On Tuesday, April 26, 2016, I drove I-71 north to Ford Intermediate School, one of seven schools in the Berea City School District and the only intermediate school. With 950 fifth and sixth graders, Ford Intermediate School’s Library is teeming with activity and school librarian, Gayle Schmuhl, is in the center of it as I walk into the library. Today, Gayle is collaborating with ELL teacher, Karen Griglak on a guided inquiry project that focuses on endangered animals.
Discover the World at Your Library, the poster that graces the entrance, reveals a lot about the rich learning environment Gayle is actively creating. Remodeled in 1994, the library has three computer labs with multiple desktop computers for student use. In the far corner, the former reference and non-fiction area is now a computer room with many desktop computers as well as an open area with tables, chairs, and an interactive whiteboard for instruction. Brightly colored posters surround the library’s walls. With testing over, the focus is now on School Library Month activities. One of the activities encourages students to decorate a bulletin board with messages about why they love the library. Work had just started on this project with some students sitting around a table filled with crayons, colored pencils, markers, and paper hearts and Ms. Lawson, the Library Assistant, posting the finished messages to the bulletin board.
All hands on deck when it comes to reading. Reading is everywhere and that is evident by the number of book displays situated prominently throughout the space – books by popular YA author James Dashner fill a dystopian- decorated display case; “Un-wrap a book – Read;” and “Take One – Leave One.” “Take One – Leave One,” is an active way for the library to encourage “re-use” as it enables students to bring in a book they no longer want and exchange it for a new book. The Greg Heffley (Diary of a Whimpy Kid) Contest, in honor of School Library Month, is another brainchild of Gayle’s to excite fifth and sixth graders about reading. Students decide whether Greg Heffley would prefer the Captain Underpants series or Harry Potter. Harry Potter was the winner. In addition to books, the library has an array of magazines that appeal to middle school students such as Girl’s Life, Boy’s Life, National Geographic KIDS and a well-organized workroom with back issues of magazines for students and teachers.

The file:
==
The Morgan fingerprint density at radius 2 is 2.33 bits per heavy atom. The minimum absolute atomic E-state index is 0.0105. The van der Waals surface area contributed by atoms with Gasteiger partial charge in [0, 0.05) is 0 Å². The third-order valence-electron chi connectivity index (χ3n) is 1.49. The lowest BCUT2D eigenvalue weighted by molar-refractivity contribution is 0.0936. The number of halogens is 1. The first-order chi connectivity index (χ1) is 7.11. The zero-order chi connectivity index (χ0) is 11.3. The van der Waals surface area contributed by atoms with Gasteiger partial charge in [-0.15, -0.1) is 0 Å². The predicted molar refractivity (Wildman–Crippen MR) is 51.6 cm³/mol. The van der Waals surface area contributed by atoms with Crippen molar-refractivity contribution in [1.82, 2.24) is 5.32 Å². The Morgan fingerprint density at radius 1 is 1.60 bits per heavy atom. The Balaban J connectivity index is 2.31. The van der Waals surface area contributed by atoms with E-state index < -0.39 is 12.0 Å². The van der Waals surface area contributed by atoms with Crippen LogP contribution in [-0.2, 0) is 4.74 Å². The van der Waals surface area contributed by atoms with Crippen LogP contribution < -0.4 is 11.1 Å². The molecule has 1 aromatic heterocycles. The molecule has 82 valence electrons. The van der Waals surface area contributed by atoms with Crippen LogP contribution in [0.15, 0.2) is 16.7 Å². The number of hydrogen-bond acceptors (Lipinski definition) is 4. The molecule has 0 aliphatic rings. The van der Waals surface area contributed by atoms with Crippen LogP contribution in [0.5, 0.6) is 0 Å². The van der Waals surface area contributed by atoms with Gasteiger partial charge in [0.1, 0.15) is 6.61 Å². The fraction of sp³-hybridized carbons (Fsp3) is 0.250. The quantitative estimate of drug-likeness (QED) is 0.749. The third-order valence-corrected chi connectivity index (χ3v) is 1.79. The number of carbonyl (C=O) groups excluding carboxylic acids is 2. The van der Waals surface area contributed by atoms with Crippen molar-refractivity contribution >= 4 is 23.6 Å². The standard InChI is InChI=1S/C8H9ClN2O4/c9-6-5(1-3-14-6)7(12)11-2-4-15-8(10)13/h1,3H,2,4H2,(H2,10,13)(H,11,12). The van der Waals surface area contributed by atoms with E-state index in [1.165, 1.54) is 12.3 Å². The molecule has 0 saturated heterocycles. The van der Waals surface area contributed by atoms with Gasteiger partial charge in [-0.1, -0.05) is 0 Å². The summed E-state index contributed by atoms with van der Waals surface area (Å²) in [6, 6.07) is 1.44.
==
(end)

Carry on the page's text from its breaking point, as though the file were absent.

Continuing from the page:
Among the fun spots to visit in the library is the Lego Wall of Fame. Students participating in an after school Lego Club build creations and then get the opportunity to showcase them in the Hall of Fame for others to see.
Schmuhl recently began genre-fying Ford’s fiction collection. Most of the fiction collection is now organized into genres such as historical fiction, mystery, sports, animal, humor, short story, fantasy, science fiction, Newbery Award and classics. As Gayle explains, with the ELL Reading and Writing Workshop model each child is encouraged to self-select the book(s) he/she wants. “Because children read across many genres, tying the collection into the classroom makes sense,” says Gayle. She smiles, points to the colorful posters and says “and I can return to teaching about genres.”